FIG. 32 to FIG. 35 are circuit diagram showing a third embodiment of the invention, wherein the bit line potential is sensed via an inverter 80 or a NAND gate 81, thereby driving a transistor Q80 for forcible inversion. Unlike the first embodiment, the bit line (BL)-side node of the flip-flop circuit 1 is forcibly inverted by the transistor Q80. Thus, a sensing circuit with higher sensitivity can be realized by the inverter 80.

FIG. 36 to FIG. 43 are circuit diagrams showing a fourth embodiment of the invention, wherein a reset transistor driven by signal φR or BφR is provided in the third embodiment. The operation of the fourth embodiment is similar to that of the second embodiment, and a description thereof is omitted.

FIG. 44 is a circuit diagram showing the structure of a fifth embodiment having a batch verify function. In the first embodiment, no consideration is given of the detection of completion of data write in all bits. For example, the nodes (N1 to N3) of the flip-flop circuits are successively sensed, and if 5 V is latched in all bits, the data write is completed. A circuit for sensing the nodes in a batch manner is referred to as "batch verify circuit."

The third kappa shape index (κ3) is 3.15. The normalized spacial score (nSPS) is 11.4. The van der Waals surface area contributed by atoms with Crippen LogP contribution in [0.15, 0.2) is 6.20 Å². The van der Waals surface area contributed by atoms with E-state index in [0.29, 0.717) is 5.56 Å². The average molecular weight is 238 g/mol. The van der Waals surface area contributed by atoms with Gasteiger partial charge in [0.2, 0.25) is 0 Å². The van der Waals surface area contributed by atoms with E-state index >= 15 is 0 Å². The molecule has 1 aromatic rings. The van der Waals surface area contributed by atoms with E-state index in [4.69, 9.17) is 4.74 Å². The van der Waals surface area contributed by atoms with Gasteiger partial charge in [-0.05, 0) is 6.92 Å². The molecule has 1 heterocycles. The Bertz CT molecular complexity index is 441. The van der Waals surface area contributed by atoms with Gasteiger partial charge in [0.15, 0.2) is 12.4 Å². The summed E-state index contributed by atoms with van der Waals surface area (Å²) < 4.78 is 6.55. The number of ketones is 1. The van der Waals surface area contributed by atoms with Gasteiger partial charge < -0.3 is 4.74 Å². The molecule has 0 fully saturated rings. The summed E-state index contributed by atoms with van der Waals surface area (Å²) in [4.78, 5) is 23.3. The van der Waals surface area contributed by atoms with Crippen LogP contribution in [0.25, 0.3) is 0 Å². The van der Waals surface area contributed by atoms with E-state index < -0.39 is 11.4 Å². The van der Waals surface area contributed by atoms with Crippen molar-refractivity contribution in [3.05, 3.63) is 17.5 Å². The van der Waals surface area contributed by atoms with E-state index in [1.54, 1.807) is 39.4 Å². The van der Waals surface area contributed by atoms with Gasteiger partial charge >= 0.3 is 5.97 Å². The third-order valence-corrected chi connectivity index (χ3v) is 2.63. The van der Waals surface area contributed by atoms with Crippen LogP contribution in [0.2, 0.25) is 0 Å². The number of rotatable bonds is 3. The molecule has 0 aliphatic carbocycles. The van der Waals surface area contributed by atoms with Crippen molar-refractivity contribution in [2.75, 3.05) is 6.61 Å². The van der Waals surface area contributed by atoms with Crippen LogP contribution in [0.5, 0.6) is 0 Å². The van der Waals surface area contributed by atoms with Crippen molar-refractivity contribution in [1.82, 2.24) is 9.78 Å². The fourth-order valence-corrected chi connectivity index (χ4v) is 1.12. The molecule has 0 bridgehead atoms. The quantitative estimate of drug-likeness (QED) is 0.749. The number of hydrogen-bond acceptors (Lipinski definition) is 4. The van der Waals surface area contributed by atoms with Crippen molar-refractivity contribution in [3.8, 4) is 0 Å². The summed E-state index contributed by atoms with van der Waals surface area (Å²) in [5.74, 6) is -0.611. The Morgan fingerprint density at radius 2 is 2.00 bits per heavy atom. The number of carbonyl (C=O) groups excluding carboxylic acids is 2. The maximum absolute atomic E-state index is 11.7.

The batch verify circuit comprises transistors Q201, 202 and 203, a transistor Q21 and an inverter 20, as shown in FIG. 44. Specifically, a circuit portion associated with one bit line comprises a flip-flop circuit 1 for temporarily storing write data; a bit line BL, a NAND-type memory cell 2 (illustrated in FIG. 1) connected to the bit line BL; a P-channel transistor Q3 for charging the bit line BL; a transistor Q4 for connecting the bit line BL and the flip-flop circuit 1; and transistors Q7 and Q8 connected in series between the node BN (BN1 to BN3) of the flip-flop circuit 1, which is located on the opposite side of the bit line BL, and the ground potential of 0 V. The transistors Q7 and Q8 constitute forcible inversion means (data setting circuit). The gate of the transistor Q7 is connected to the bit line BL.